Can't bike in the snow? Try snowshoeing

Snowshoeing will be one of this winter's hottest trends  Credit: Nathan Bilow/Allsport
Imagine this: Surrounded by snowfields and snow-covered hills, you are about to attempt a grueling workout. You're partaking in the newest and hottest winter craze cross-training sport snowshoeing.

With your feet strapped to snowshoes, this won't be an ordinary winter workout.

Snowshoeing doesn't require special skills, expensive lessons or groomed trails. Today's snowshoes used for racing or as cross-training tools are made of lightweight, space-age metals and synthetic webbing, and are about 8 inches wide and 2 feet long. A pair may weigh less than 2 pounds.

The only other requirements are warm clothes and the desire to get in some great exercise.

The combination of physical exertion and fun have Skip Hamilton, coach at the Carpenter/Phinney Cycling Camps, recommending snowshoeing to many cyclists and mountain bikers.

Hamilton, an accomplished mountain biker and personal coach to many top riders on the mountain bike circuit, is a veteran snowshoer.

"For cross-training in winter," Hamilton says, "Snowshoeing is an excellent training option. You use many of the same muscles as in cycling, it's a great aerobic workout and does not subject one to the injuries of running."

Compared to road running, running in snowshoes involves lower knee carriage, shorter strides and harder arm pumping. The lower body range of motion is similar to that used in cycling.

If you have never snowshoed, first find a trail with packed snow, or loose snow that is only a few inches deep.

The first lesson is to keep your strides compact, and in a matter of a few outings you will have developed a natural rhythm and will be able to cover terrain that is not accessible on skis.

Some athletes use poles when the snow is deep or the terrain is uneven. Poles may be a hindrance when running, but when making steep ascents, the use of poles may aid in providing extra thrust.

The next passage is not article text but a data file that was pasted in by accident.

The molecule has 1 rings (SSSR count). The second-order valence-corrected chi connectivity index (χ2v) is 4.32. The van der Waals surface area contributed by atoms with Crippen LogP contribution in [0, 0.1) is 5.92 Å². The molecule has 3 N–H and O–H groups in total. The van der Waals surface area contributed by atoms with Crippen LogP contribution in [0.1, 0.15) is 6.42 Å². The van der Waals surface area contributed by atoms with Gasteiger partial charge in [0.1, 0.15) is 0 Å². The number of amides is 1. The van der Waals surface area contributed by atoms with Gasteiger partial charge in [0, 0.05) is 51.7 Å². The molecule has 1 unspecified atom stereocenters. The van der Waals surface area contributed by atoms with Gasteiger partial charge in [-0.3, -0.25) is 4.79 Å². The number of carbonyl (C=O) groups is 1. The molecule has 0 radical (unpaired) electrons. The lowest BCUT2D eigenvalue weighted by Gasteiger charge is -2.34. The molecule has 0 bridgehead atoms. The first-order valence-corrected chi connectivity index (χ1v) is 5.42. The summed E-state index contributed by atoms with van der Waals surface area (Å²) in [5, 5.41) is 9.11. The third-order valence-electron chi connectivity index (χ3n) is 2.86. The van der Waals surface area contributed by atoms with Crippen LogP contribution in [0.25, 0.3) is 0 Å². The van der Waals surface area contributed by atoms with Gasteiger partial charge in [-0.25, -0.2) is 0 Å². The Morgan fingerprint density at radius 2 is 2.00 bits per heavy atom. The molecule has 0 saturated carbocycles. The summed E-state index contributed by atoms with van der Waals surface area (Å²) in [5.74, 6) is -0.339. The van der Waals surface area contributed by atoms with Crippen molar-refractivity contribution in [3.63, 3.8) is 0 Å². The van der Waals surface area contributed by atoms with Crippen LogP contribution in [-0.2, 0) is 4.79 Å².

Frozen and snow covered lakes are huge flat tracks and are highways for speed work and intervals.

Ski areas and hills become playgrounds and offer you lung-searing vertical climbs and downhills. The claw on the bottom of the shoe gives traction for climbing, so you can attack even the steepest hills with only your cardiovascular system as the limiting factor.

Your quadriceps will feel like you are riding up a steep hill during a power workout. Running downhill is really fun. The snow gives you a smooth surface to run on, and if you fall, so what?

Just get up and keep going. According to Hamilton, "Snowshoe running is low-impact, easy to do and addictive."

Snowshoe racers train with intervals, hill work and distance runs the same tools you use in road training.

"Interval workouts completed on uphill slopes simulate tough power workouts as used in off-road cycling," Andre Bozell, a winner of the Vail Mountain Man and a member of the winning team at the 1998 Eco Challenge, said.

If you choose to buy, snowshoes are moderately expensive: from about $200 for the training models to over $300 for racing shoes.

For most individuals, a one-time purchase will last them several seasons. Ray Browning, fitness program director of Tubbs snowshoes, explains the popularity of why many cyclists are using the lighter weight shoes.

"When using larger wooden shoes you lose maneuverability and because you are not carrying heavy loads you still have excellent floatation with smaller shoes.

Additionally, with larger shoes you cannot replicate running and power hiking because after they sink into the snow the tips become covered with snow and makes them heavier to pick up.

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